Touch is the undisputed, most important sense for human survival. It is the first sense to develop in a human fetus, the foundation for healthy human growth and development (Maslow’s Hierarchy of Human Needs), and helps us to perceive the environment around us through our skin, the largest organ of the human body. Over the past year, humans around the world have had to refrain from this innate, pleasurable behavior that ultimately put our physical and mental health at grave risk of developing dis-ease.
Feelings of loneliness (causing an epidemic, within a pandemic, of anxiety, depression) among all ages has sky-rocketed, 40% of new medication prescriptions were placed in pharmacies to treat anxiety, and individuals with a diagnosed mental health condition found themselves with worsening symptoms and an inability to perform basic activities of daily living (brushing your teeth, for example).
Thankfully, humans found support through a renewed, mutually beneficial relationship with dogs (other nonhuman species, such as cats, are to be celebrated as helpful companions, too!). During this physically distanced period of time, dogs showed up on human laps during corporate Zoom meetings, in bed with children during virtual school hours, and outside on walks in all weather (excitedly pulling on a leash and barking at other dogs, garbage cans, etc., is a 4-part series and therefore cannot be addressed in this article).
Here’s why we turned to dogs for help.
The simple act of reaching for a hand to hold, embracing someone in a hug, or gently petting our dog releases Oxytocin, a naturally occurring hormone (found both in humans and dogs) that gives rise to the beautiful feeling of being loved. We quickly discovered that we could temporarily substitute human touch with the touch of our dog to experience the release of a cascade of naturally occurring “happy” hormones.
When we feel good:
- Our immune system works more efficiently (aiding in the prevention of illness or disease)
- Our brain circuits fire less sporadically, leading to increased concentration and better sleep (a scientifically based reason to allow your dog to sleep with you)
- Our levels of circulating stress hormones decreases leading to a better mood, more patience, better memory function, and more energy…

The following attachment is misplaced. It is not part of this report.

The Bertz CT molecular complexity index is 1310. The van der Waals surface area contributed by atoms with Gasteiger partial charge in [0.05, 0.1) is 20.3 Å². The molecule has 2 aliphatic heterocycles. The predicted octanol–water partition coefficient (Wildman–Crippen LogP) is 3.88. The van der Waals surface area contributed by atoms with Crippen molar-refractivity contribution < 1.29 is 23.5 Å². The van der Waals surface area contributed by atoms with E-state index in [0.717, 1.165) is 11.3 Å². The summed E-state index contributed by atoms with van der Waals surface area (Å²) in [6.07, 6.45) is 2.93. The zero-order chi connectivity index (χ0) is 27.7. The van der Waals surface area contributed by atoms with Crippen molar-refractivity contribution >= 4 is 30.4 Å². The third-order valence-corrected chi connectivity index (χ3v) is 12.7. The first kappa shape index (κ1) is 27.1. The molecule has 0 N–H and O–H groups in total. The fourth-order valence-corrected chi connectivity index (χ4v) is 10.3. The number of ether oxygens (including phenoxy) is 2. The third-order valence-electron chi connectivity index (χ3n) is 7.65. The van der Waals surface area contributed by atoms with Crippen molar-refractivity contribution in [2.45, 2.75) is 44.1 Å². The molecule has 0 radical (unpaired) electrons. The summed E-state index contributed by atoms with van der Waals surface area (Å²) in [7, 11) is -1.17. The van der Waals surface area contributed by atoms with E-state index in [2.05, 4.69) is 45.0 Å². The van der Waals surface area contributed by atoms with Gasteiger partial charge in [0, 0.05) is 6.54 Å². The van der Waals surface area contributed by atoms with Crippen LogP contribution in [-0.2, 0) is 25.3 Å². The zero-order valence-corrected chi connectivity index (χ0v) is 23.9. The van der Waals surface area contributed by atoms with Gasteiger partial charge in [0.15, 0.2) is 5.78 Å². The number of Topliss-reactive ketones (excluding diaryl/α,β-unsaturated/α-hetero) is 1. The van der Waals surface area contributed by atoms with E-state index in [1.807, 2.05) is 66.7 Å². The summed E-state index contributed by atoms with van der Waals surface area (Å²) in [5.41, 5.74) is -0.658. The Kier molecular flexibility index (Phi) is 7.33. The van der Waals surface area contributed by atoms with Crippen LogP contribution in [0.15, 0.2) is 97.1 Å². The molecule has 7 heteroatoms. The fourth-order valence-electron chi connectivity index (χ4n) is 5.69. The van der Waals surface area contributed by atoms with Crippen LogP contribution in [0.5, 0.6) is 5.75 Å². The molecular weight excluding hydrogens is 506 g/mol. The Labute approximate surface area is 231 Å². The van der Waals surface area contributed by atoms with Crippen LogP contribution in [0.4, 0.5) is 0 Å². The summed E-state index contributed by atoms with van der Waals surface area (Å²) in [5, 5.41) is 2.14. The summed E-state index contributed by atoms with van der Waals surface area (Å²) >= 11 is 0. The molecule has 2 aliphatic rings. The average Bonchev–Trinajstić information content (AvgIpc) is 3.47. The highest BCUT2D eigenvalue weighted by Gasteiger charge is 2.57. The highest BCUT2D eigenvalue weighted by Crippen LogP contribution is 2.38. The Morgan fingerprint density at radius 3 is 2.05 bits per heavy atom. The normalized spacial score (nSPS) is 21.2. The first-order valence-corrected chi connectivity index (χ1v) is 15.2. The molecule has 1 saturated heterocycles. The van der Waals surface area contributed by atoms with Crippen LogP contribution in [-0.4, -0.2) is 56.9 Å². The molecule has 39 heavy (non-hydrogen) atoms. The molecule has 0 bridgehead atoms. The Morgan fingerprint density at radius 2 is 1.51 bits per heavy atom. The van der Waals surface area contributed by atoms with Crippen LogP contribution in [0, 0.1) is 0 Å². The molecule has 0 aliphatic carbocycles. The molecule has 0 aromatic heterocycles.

How do dogs feel about the extra attention? When invited, they LOVE it!
(Key here is that every dogs should ALWAYS be invited to accept and participate in activities!)
One simple, no cost, mutually beneficial exercise I recommend for dogs and their human guardians in combating touch deprivation and relieving stress associated with feelings of being alone is to take time to brush your dog.
Gently grooming your dog (with the approval from your dog groomer and/or Veterinarian):
- Decreases shedding and dander among most breeds, which in turn lowers the amount of allergens in the home environment (BTW there is absolutely no breed of dog/cat/bird/other that is hypoallergenic)
- Increases attention to your nonhuman companion’s lumps, bumps, and things that jump (or crawl, such as ticks) to help in the prevention and/or early diagnosis of dis-ease (such as Cancer, Lyme Dis-ease)
- Strengthens the natural bond between you and your dog, improving your dog’s overall behavior (dogs with higher levels of Oxytocin were less likely to chose undesirable behaviors such as barking, chewing, marking)
What if you don’t share space with a nonhuman animal companion?
Turn to Nature:
- Walk barefoot over the soft, green grass
- Carefully move your hand across every edge of the bark on a tree
- Feel the wind blow through your hair
In essence, the cure to loneliness and the key to wellness may be found outdoors or directly beside us, in our homes, resting on a rug, with fur and four legs, waiting to connect through loving touch. After all, nourishing a loving bond to promote healing with One transfers to sharing love with All such as family members, friends, and co-workers.
What we truly love, we do more of!